In order to grasp this properly, we need to keep in mind at all times that a year is still just a millimetre. So by the time we start taking about the change to the Common Era, those years have started to add up, into a considerable length; indeed, we are getting to the point where the term “distance” seems more appropriate. The Great Pyramid of Giza was completed about 2,500 years BCE, and the birth of agriculture is thought to have occurred about 10,000 years ago.

So these two events, measured with our ruler, would be about 5 and 10 metres away, respectively. All of a sudden, we are talking well across the living room.

So much for civilization and culture; but how long have human beings walked the Earth?

Although there is much conjecture around this question, and given that there are many ways to define human, it is thought that anatomically modern humans – someone you might see on the street and not think twice about — arose very roughly 200,000 years ago.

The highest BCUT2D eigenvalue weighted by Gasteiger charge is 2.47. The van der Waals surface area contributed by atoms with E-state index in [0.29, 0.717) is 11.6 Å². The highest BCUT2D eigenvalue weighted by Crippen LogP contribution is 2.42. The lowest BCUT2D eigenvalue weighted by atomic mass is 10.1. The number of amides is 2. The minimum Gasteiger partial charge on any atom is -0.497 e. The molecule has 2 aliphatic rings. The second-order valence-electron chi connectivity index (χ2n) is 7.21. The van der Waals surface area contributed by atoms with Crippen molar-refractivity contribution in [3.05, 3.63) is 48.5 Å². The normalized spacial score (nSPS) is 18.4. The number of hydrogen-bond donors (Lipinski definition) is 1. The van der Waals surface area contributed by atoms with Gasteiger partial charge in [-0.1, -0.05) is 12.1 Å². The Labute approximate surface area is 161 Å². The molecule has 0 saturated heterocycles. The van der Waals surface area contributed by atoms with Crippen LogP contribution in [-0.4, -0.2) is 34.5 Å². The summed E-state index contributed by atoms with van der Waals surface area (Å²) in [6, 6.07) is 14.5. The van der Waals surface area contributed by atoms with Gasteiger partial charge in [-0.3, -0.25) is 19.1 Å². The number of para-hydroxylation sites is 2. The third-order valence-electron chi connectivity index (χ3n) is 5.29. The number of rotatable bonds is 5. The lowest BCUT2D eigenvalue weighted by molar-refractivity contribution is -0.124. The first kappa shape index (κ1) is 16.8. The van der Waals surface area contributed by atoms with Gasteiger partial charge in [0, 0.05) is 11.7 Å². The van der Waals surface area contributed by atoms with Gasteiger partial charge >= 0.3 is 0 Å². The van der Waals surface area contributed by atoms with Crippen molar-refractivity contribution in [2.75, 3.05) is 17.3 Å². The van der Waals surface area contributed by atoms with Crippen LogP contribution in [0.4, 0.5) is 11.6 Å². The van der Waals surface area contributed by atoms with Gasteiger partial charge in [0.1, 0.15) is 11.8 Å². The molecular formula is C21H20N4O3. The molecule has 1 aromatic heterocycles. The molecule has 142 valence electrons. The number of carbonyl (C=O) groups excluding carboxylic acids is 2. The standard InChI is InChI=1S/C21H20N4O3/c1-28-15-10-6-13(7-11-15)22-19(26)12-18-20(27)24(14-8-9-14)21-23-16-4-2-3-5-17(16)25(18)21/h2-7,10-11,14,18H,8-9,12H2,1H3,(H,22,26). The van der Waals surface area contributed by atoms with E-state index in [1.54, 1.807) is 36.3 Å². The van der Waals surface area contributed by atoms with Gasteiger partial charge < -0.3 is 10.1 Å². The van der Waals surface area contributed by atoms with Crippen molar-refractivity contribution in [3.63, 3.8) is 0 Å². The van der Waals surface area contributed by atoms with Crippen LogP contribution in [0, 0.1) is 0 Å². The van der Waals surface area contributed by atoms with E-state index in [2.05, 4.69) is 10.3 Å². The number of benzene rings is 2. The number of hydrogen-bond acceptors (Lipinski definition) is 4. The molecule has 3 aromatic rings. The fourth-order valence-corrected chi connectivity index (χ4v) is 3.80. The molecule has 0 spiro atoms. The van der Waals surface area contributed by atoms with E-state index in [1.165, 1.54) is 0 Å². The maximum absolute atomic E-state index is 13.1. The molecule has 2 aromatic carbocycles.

Prague Astronomical Clock - Sun and Moon

Prague Astronomical Clock – Sun and Moon

Whoa! We suddenly have taken a huge jump here: Remembering that the whole of your 100 year lifespan measures about the width of your palm, modern humans have been around for a length that measures 200 metres. About two football fields. Two-thirds the height of the Eiffel Tower. Further than you can run without being winded…

And modern humans, by evolutionary standards, have been around for just the blink of an eye.

As said earlier, it is thought the dinosaurs died out about 65 million years ago, which by our measure is 65 kilometres. That’s very approximately the distance between London and the South Coast, 650,000 of your palm-width lifetimes ago, the distance from Toronto to the tip of Lake Simcoe.